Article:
Earlier today, Mark Sayers posted a reflection on the joy and sorrow intrinsically found in mission. I thought it was very challenging and well observed, especially his comments on the Michael Caine classic ‘Get Carter’, which I agree gives a very harrowing and bleak view of humanity:
The story is basically a revenge caper, Carter played by Michael Caine is a hired killer who returns to his hometown of Newcastle in England’s north to avenge his brothers death. But the true message of the film is deeper. There are no good people in the film. Everyone is complicit in some way in the sordid happenings. There is no trust, no decency, no love. Carter kills with no remorse, his vengence is cold, calculating and without mercy…..The movie is brutal and souless, that is its genius. It portrays a world devoid of anything good. In which violence and evil play out against a desolate and disenchanted landscape. You could say that it is a world in which good and God have been removed.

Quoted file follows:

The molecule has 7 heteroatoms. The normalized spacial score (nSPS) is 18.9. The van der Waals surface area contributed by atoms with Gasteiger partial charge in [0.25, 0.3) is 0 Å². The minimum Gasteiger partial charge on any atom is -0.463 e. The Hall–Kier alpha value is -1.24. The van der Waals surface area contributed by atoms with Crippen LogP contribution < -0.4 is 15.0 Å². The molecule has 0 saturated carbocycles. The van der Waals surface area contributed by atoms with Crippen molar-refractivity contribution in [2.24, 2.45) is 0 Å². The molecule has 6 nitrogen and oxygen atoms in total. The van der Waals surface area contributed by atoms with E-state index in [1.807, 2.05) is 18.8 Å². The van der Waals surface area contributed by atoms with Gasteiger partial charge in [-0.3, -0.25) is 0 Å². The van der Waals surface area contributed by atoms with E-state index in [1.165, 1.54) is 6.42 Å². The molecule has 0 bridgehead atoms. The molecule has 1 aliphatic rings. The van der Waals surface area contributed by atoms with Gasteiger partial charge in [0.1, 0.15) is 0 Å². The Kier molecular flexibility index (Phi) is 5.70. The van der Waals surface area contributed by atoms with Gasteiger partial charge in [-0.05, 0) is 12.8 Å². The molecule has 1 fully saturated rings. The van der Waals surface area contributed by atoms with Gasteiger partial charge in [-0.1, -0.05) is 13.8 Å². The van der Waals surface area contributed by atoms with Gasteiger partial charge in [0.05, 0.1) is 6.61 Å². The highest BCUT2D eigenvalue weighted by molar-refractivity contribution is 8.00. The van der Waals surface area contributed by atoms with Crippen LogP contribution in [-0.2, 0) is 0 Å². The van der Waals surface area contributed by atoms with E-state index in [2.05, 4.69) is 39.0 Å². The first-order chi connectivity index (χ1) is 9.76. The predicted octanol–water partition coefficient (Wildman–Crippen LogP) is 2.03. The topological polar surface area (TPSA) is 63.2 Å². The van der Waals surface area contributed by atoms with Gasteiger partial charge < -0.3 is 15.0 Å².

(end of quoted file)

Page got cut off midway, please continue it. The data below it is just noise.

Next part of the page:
As he continues:
The brutality of the movie, made me contemplate a present and a future devoid of God. It made me think of what this meant for others. I sat late in my lounge room and wondered to myself how I slowly had come to care less about the present and eternal futures of those around me. I realised how I love the joy element but forget the sorrow element of the Gospel.Thus any individual, any church, any movement who wishes to see mission happen, must hold in tension the joy and the sorrow, the kingdom and the Cross. We must be compelled into mission by the joy of the resurrection and all the good news that it brings, but we must also be motivated by the reality of lostness, and the sorrow of the fact that there are those walking the path towards a future without God. People who desperately need you and I to share with them the entry point to a future filled with love, goodness and God.
Read the full article here.